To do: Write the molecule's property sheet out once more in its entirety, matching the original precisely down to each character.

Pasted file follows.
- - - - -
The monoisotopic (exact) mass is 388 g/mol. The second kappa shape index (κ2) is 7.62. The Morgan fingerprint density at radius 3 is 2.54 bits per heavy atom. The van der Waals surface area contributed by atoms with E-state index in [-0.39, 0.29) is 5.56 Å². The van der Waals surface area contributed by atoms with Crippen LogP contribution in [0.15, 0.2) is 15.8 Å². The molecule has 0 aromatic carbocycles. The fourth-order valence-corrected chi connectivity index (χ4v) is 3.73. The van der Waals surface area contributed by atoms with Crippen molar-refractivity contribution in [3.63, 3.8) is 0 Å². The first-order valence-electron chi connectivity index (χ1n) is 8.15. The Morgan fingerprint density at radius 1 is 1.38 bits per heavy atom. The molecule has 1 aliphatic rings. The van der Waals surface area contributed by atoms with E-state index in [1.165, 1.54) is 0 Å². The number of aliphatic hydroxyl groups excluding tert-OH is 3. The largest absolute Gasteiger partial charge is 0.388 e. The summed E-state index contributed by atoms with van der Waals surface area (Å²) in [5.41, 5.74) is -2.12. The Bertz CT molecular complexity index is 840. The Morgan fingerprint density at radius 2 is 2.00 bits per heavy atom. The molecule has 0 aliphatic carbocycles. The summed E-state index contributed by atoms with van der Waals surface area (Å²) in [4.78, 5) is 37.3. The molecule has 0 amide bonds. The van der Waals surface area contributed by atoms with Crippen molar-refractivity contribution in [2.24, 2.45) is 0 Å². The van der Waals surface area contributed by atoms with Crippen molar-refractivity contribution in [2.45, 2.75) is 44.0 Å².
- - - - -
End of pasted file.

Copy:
The monoisotopic (exact) mass is 388 g/mol. The second kappa shape index (κ2) is 7.62. The Morgan fingerprint density at radius 3 is 2.54 bits per heavy atom. The van der Waals surface area contributed by atoms with E-state index in [-0.39, 0.29) is 5.56 Å². The van der Waals surface area contributed by atoms with Crippen LogP contribution in [0.15, 0.2) is 15.8 Å². The molecule has 0 aromatic carbocycles. The fourth-order valence-corrected chi connectivity index (χ4v) is 3.73. The van der Waals surface area contributed by atoms with Crippen molar-refractivity contribution in [3.63, 3.8) is 0 Å². The first-order valence-electron chi connectivity index (χ1n) is 8.15. The Morgan fingerprint density at radius 1 is 1.38 bits per heavy atom. The molecule has 1 aliphatic rings. The van der Waals surface area contributed by atoms with E-state index in [1.165, 1.54) is 0 Å². The number of aliphatic hydroxyl groups excluding tert-OH is 3. The largest absolute Gasteiger partial charge is 0.388 e. The summed E-state index contributed by atoms with van der Waals surface area (Å²) in [5.41, 5.74) is -2.12. The Bertz CT molecular complexity index is 840. The Morgan fingerprint density at radius 2 is 2.00 bits per heavy atom. The molecule has 0 aliphatic carbocycles. The summed E-state index contributed by atoms with van der Waals surface area (Å²) in [4.78, 5) is 37.3. The molecule has 0 amide bonds. The van der Waals surface area contributed by atoms with Crippen molar-refractivity contribution in [2.24, 2.45) is 0 Å². The van der Waals surface area contributed by atoms with Crippen molar-refractivity contribution in [2.45, 2.75) is 44.0 Å².